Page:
New Doylestown Historical Society Exhibit Highlights Delaware Valley University’s History

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Delaware Valley University is celebrating 125 years of experiential learning!

The exhibit explores Doylestown Agriculture and DelVal’s History.

This year, Delaware Valley University is celebrating 125 years of experiential learning! As part of the University’s celebrations, DelVal is partnering with the Doylestown Historical Society on an exhibit titled, “The Doylestown Historical Society and Delaware Valley University: 125 Years of Experiential Learning and Doylestown Agriculture, 1896 to 2021.” The exhibit is now open and runs through Jan. 29, 2022.

This collaborative exhibit features the University’s growth and expansion from the National Farm School to a college and then, to a university. The exhibit examines the University’s relationship to Doylestown and how the school fits into local history. Guests will be able to view artifacts, rare photos, and chronological information on the growth of the university, and explore DelVal’s connections to Doylestown. In support of the exhibit, is a newly researched tour of the Historic Shaw District and the Agricultural Works.

“We’re pleased to partner with the Doylestown Historical Society on this exhibit, which celebrates both Doylestown’s history and the history of DelVal,” said DelVal Interim President Dr. Benjamin E. Rusiloski. “We’re fortunate at DelVal to be a part of the surrounding Bucks County community and, to be able to partner with cultural organizations like the Doylestown Historical Society.”

Staff from the University library teamed up with the Doylestown Historical Society to help create the exhibit. Library staff played a key role in the process by going through the University’s archives and pulling interesting information and items to share with the community.

“In 1896, visionary scholar, educator and activist Dr. Joseph Krauskopf founded the school that would become Delaware Valley University on the idea of “science with practice,” a combination of classroom learning and hands-on experience,” said Dr. Tanya Casas, dean of the School of Business and Humanities and chair of the University’s 125th Anniversary Committee. “Dr. Krauskopf’s vision is still at the center of the student experience at DelVal, where today, 100 percent of our students gain real-world experience before graduation. The exhibit explores our University’s journey and evolution and DelVal’s role in the local history of Doylestown.”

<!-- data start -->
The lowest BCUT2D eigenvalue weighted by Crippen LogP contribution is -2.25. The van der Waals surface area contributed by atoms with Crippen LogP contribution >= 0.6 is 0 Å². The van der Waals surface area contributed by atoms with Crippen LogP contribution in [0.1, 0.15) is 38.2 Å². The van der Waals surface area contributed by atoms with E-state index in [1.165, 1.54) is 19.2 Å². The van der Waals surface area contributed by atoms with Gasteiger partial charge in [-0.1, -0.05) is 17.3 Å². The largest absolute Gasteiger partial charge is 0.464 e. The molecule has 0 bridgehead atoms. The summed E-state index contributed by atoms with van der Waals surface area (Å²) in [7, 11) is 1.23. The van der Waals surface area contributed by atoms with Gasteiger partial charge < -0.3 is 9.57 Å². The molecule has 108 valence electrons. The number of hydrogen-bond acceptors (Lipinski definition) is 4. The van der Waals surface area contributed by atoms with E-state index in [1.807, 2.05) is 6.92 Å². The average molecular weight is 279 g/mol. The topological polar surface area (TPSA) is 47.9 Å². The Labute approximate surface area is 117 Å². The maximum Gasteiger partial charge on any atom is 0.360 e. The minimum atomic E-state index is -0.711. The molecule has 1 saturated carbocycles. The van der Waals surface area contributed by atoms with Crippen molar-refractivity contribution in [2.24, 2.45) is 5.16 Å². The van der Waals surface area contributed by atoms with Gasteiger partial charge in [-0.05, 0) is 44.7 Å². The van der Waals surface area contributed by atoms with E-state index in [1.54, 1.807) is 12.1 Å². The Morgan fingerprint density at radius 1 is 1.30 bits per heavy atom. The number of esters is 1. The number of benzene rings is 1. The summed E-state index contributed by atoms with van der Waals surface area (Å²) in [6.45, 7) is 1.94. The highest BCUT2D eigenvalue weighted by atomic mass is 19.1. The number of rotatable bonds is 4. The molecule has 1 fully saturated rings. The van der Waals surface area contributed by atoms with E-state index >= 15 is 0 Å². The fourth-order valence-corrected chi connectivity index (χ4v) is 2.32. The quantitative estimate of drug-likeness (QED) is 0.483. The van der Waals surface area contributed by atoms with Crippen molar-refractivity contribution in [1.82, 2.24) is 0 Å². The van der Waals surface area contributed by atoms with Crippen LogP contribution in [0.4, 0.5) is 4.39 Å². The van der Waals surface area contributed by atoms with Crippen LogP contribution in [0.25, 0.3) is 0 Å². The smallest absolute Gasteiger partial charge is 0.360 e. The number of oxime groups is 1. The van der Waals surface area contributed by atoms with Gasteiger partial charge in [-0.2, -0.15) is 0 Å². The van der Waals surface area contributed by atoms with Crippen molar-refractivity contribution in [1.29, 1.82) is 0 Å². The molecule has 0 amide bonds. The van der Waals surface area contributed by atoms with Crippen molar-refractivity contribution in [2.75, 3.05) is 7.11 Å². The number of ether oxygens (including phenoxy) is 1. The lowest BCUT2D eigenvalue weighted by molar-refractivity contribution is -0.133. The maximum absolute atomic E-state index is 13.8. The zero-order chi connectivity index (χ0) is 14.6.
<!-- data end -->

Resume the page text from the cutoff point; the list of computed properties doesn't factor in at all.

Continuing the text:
Celebrations of the University’s 125th Anniversary will be ongoing and will involve the community. In addition to the historical exhibit, DelVal has launched a 125th Anniversary section of its website where special projects including events, a magazine, and videos will be shared. The University has also established the 125th Anniversary Scholarship Fund, which will help DelVal continue to provide students with generous scholarship support. For the latest updates on the celebrations, please visit

About the Exhibit:
“The Doylestown Historical Society and Delaware Valley University: 125 Years of Experiential Learning and Doylestown Agriculture, 1896 to 2021”

Doylestown has a rich history as an agricultural center. In 1867, Doylestown Agricultural Works was constructed to produce farm machinery and ironwork and was the area’s largest employer for many years. In 1896, Rabbi Joseph Krauskopf, leader of the reform congregation Keneseth Israel in Philadelphia, founded the country’s first farm school, The National Farm School (NFS). He founded NFS with the mission of educating poor boys, who were living in urban slums, to become farmers so they could live a better life. He had a very innovative educational philosophy that he called, “science with practice.” These students would be educated in the science of farming with courses in plant science and animal science, but they would also be taught math, history, and English. And most importantly, they would learn in the classroom and then practice, literally, in the fields and laboratories on campus.

Today, “experiential education” is a hot topic in higher education. Over the last several decades, many colleges and universities have implemented successful internship programs and provided other hands-on learning opportunities. But the National Farm School, now Delaware Valley University, was founded on this principle and today experiential learning is woven into the curriculum from year one. It is more than an internship program. It is a way of learning that prepares DelVal students for success in their chosen career paths.

The Borough of Doylestown grew as the University grew. When Joseph Krauskopf realized his goal of a school where young men would find a future in farming, Doylestown was transforming itself. The arrival of the North Pennsylvania train line to the borough bought ready access to markets in Philadelphia. The Agricultural Works, a farm equipment manufacturing company, expanded and thrived, as did commerce along State Street and Main Street. DelVal students became a part of the town, from Homecoming parades to fraternity civic events. They grew flowers to beautify the town, painted the lobby of the YMCA and performed choral presentations at community venues. DelVal welcomed the community by hosting the annual high school Olympiads, the A-Day fair, musical concerts, and currently sponsors the Center for Learning in Retirement (CLR) Program for area seniors. Doylestown Borough celebrates its partner’s 125 years of experiential learning at Delaware Valley University.

Learn More and Visit the Exhibit:
The Doylestown Historical Society, located at 56 South Main Street in Doylestown, Pennsylvania, is open and operating in sanitized conditions Wednesdays through Saturdays from 10 a.m. to 3 p.m. The exhibit is now open and runs through Jan. 29, 2022! To learn more, please visit